> Jonathan
                          >
                          >
                          > --- In EckankarSurvivorsAnonymous@yahoogroups.com, "jonathanjohns96" <jonathanjohns96@> wrote:
                          > >
                          > > All,
                          > >
                          > > In th epast year or two before I left Eckankar I heard one member of Eckankar comment on how the local Barnes and Noble had prevented Satanists from giving lectures there. She seemed to think that was a good idea. I think her attiyude was very short-sighted because my opinion at that time as a member of Eckankar was "Satanism now, Eckankar next."
                          > >
                          > > I think that Jesus said something that might apply here "Judge not lest ye be judged."
                          > >
                          > > Jonathan
                          > >
                          > > --- In EckankarSurvivorsAnonymous@yahoogroups.com, "jonathanjohns96" <jonathanjohns96@> wrote:
                          > > >
                          > > > All,
                          > > >
                          > > > This is a partial quote from my previous post:
                          > > > "...No religion ever perfectly translates to another culture."
                          > > >
                          > > > "Many years ago I knew a girl, she was about 17 at the time. Her mother was from Haiti. She could hardly keep from laughing as she described to me what her Catholic mother did. She told me that "My mom has this alter with these little figurines of Mary and Jesus, but also a number of figurines from Voodoo. I don't even know what she does when she is there." Obviously, this is Haiti's version of Catholicism. (You probably know what teenagers are like.)"
                          > > >
                          > > > [Me:] I just wanted to mention that I have nothing against Voodoo. This quote was just a story about a teenage girl being embarrased by her mother's religion.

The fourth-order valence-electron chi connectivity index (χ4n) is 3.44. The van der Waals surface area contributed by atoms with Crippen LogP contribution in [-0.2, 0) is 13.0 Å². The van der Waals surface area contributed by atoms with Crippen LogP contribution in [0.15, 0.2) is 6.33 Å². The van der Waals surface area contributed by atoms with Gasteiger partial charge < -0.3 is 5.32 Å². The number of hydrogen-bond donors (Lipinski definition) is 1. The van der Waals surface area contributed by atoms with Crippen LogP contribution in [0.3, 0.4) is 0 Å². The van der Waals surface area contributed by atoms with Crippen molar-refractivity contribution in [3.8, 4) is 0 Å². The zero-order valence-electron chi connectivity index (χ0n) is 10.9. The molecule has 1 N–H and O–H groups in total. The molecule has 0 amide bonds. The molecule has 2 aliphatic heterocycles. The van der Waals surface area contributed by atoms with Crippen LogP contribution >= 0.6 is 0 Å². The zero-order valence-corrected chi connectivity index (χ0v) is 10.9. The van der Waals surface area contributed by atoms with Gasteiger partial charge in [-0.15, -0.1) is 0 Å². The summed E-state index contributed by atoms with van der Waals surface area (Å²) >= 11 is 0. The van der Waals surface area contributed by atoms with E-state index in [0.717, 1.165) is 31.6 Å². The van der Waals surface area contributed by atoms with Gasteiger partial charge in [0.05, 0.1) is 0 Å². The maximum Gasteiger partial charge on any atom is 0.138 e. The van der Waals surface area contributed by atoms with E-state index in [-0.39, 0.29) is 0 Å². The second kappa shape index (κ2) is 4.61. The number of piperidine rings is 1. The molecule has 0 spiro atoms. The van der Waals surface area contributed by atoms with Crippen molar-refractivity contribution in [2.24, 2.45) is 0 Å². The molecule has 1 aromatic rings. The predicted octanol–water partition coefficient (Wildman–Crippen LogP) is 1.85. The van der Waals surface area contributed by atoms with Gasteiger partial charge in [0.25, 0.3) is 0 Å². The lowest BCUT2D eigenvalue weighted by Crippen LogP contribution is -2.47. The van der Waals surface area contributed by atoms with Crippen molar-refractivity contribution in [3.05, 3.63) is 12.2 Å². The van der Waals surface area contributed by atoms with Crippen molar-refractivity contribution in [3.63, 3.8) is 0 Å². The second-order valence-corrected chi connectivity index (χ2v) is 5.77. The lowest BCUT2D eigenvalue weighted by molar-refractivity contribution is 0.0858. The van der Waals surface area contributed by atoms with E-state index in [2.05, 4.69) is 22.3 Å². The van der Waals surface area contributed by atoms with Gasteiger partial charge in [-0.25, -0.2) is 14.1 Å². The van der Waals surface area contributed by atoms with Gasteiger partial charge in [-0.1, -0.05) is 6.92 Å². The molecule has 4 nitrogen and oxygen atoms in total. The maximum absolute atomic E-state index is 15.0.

> > >
                          > > > In American culture (read Christianity} there seem to be a bias against several religions. The four that I can think of are Voodoo, Wicca, Satanism, and Native American Shamanism. People from a Christian-based perspective tend to look at all four of these as "devil worship" to one degree or another.
                          > > >
                          > > > I honestly don't know anything about most of them except Native American Shamanism. I know that putting curses on other people is found in Voodoo and Wicca. Probabaly also in Native American Shamanism, but most shamans today don't do that. Of course, I'm not in favor of putting curses on other people, but Christianity and Eckankar put curses on their followers by giving them a fear of damnation and astral Hells, but then instruct their followers to not do the same.
                          > > >
                          > > > Personally, I try not to look down on, or judge other people's religions. I thought that is what Eckankar taught me. And since I know very little about these religions I am even less inclined to judge them.
                          > > >
                          > > > I personally knew a guy whose mother was a Wiccan. He seemed perfectly normal to me. He was a lot higher quality person that a lot of other people I have met. So if a Wiccan (single mother) raised a great kid like this, who am I to judge?
                          > > >
                          > > > Is Native American Shamanism devil worship? A few years ago an African-American Christian woman told me that it is although what she actually said was that Native American Shamanism is Satanism because it believes in animal spirits. I was shocked to hear this lady's opinion, but that's what relgions do to people.
                          > > >
                          > > > Jonathan
                          > > >
                          > >
                          >
                        • jonathanjohns96